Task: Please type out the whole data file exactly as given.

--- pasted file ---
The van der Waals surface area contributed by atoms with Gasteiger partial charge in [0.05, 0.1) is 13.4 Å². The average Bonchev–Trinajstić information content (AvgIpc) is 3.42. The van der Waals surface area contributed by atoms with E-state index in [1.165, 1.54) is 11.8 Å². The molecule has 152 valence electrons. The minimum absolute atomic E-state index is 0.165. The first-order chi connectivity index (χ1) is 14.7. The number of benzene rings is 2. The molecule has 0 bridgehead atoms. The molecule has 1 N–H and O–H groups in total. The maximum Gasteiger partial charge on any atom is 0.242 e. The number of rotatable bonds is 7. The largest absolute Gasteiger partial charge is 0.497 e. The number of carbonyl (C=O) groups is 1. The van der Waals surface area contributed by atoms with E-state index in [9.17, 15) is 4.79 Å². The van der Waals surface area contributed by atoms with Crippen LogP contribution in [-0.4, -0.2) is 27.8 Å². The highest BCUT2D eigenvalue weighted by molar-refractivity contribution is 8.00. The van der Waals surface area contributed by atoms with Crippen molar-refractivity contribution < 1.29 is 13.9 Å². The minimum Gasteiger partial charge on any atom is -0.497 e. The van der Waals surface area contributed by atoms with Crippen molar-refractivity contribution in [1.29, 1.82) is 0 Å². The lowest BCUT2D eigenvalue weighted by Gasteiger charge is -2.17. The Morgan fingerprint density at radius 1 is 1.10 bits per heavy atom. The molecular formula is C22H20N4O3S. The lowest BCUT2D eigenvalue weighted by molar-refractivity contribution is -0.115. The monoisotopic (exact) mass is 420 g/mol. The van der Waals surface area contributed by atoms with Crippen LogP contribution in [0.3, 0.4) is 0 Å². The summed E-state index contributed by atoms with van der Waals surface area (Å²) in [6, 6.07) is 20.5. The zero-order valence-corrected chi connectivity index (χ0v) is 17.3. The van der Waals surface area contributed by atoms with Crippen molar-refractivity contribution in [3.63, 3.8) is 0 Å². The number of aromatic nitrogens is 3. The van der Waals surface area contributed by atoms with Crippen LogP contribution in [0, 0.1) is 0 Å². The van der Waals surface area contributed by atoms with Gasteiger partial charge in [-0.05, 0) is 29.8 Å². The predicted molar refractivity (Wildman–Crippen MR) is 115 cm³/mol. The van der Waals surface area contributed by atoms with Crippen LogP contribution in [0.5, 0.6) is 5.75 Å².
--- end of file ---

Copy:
The van der Waals surface area contributed by atoms with Gasteiger partial charge in [0.05, 0.1) is 13.4 Å². The average Bonchev–Trinajstić information content (AvgIpc) is 3.42. The van der Waals surface area contributed by atoms with E-state index in [1.165, 1.54) is 11.8 Å². The molecule has 152 valence electrons. The minimum absolute atomic E-state index is 0.165. The first-order chi connectivity index (χ1) is 14.7. The number of benzene rings is 2. The molecule has 0 bridgehead atoms. The molecule has 1 N–H and O–H groups in total. The maximum Gasteiger partial charge on any atom is 0.242 e. The number of rotatable bonds is 7. The largest absolute Gasteiger partial charge is 0.497 e. The number of carbonyl (C=O) groups is 1. The van der Waals surface area contributed by atoms with E-state index in [9.17, 15) is 4.79 Å². The van der Waals surface area contributed by atoms with Crippen LogP contribution in [-0.4, -0.2) is 27.8 Å². The highest BCUT2D eigenvalue weighted by molar-refractivity contribution is 8.00. The van der Waals surface area contributed by atoms with Crippen molar-refractivity contribution < 1.29 is 13.9 Å². The minimum Gasteiger partial charge on any atom is -0.497 e. The van der Waals surface area contributed by atoms with Crippen molar-refractivity contribution in [1.29, 1.82) is 0 Å². The lowest BCUT2D eigenvalue weighted by Gasteiger charge is -2.17. The Morgan fingerprint density at radius 1 is 1.10 bits per heavy atom. The molecular formula is C22H20N4O3S. The lowest BCUT2D eigenvalue weighted by molar-refractivity contribution is -0.115. The monoisotopic (exact) mass is 420 g/mol. The van der Waals surface area contributed by atoms with Crippen LogP contribution in [0.3, 0.4) is 0 Å². The summed E-state index contributed by atoms with van der Waals surface area (Å²) in [6, 6.07) is 20.5. The zero-order valence-corrected chi connectivity index (χ0v) is 17.3. The van der Waals surface area contributed by atoms with Crippen molar-refractivity contribution in [3.63, 3.8) is 0 Å². The number of aromatic nitrogens is 3. The van der Waals surface area contributed by atoms with Crippen LogP contribution in [0, 0.1) is 0 Å². The van der Waals surface area contributed by atoms with Gasteiger partial charge in [-0.05, 0) is 29.8 Å². The predicted molar refractivity (Wildman–Crippen MR) is 115 cm³/mol. The van der Waals surface area contributed by atoms with Crippen LogP contribution in [0.5, 0.6) is 5.75 Å².